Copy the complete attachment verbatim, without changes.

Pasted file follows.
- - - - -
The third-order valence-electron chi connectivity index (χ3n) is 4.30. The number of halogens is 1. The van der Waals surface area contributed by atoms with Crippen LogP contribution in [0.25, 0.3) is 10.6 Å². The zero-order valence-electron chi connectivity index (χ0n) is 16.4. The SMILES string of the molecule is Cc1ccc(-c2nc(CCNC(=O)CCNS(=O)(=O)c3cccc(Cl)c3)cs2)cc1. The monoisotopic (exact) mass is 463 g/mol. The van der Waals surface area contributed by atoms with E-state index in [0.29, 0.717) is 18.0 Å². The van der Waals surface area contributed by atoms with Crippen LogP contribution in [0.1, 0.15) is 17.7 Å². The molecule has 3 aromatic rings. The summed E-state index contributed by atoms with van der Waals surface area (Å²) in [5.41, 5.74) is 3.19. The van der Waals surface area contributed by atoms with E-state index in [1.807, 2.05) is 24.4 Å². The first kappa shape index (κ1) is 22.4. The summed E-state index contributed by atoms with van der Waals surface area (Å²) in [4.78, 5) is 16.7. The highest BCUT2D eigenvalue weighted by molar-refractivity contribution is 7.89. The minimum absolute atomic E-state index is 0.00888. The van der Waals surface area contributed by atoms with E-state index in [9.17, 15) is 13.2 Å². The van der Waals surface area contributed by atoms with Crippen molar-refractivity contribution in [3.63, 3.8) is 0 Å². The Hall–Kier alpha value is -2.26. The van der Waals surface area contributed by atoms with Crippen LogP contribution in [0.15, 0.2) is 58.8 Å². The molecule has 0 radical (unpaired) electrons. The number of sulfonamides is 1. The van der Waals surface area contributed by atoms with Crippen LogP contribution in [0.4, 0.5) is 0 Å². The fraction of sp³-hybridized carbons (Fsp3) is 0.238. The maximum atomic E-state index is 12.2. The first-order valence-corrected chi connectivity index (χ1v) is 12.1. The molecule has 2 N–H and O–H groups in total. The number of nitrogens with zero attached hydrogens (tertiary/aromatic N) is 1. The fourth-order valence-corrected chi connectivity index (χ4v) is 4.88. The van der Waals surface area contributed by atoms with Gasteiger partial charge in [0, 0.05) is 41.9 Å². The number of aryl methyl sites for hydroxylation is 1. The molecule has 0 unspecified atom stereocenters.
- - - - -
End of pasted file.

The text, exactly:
The third-order valence-electron chi connectivity index (χ3n) is 4.30. The number of halogens is 1. The van der Waals surface area contributed by atoms with Crippen LogP contribution in [0.25, 0.3) is 10.6 Å². The zero-order valence-electron chi connectivity index (χ0n) is 16.4. The SMILES string of the molecule is Cc1ccc(-c2nc(CCNC(=O)CCNS(=O)(=O)c3cccc(Cl)c3)cs2)cc1. The monoisotopic (exact) mass is 463 g/mol. The van der Waals surface area contributed by atoms with E-state index in [0.29, 0.717) is 18.0 Å². The van der Waals surface area contributed by atoms with Crippen LogP contribution in [0.1, 0.15) is 17.7 Å². The molecule has 3 aromatic rings. The summed E-state index contributed by atoms with van der Waals surface area (Å²) in [5.41, 5.74) is 3.19. The van der Waals surface area contributed by atoms with E-state index in [1.807, 2.05) is 24.4 Å². The first kappa shape index (κ1) is 22.4. The summed E-state index contributed by atoms with van der Waals surface area (Å²) in [4.78, 5) is 16.7. The highest BCUT2D eigenvalue weighted by molar-refractivity contribution is 7.89. The minimum absolute atomic E-state index is 0.00888. The van der Waals surface area contributed by atoms with E-state index in [9.17, 15) is 13.2 Å². The van der Waals surface area contributed by atoms with Crippen molar-refractivity contribution in [3.63, 3.8) is 0 Å². The Hall–Kier alpha value is -2.26. The van der Waals surface area contributed by atoms with Crippen LogP contribution in [0.15, 0.2) is 58.8 Å². The molecule has 0 radical (unpaired) electrons. The number of sulfonamides is 1. The van der Waals surface area contributed by atoms with Crippen LogP contribution in [0.4, 0.5) is 0 Å². The fraction of sp³-hybridized carbons (Fsp3) is 0.238. The maximum atomic E-state index is 12.2. The first-order valence-corrected chi connectivity index (χ1v) is 12.1. The molecule has 2 N–H and O–H groups in total. The number of nitrogens with zero attached hydrogens (tertiary/aromatic N) is 1. The fourth-order valence-corrected chi connectivity index (χ4v) is 4.88. The van der Waals surface area contributed by atoms with Gasteiger partial charge in [0, 0.05) is 41.9 Å². The number of aryl methyl sites for hydroxylation is 1. The molecule has 0 unspecified atom stereocenters.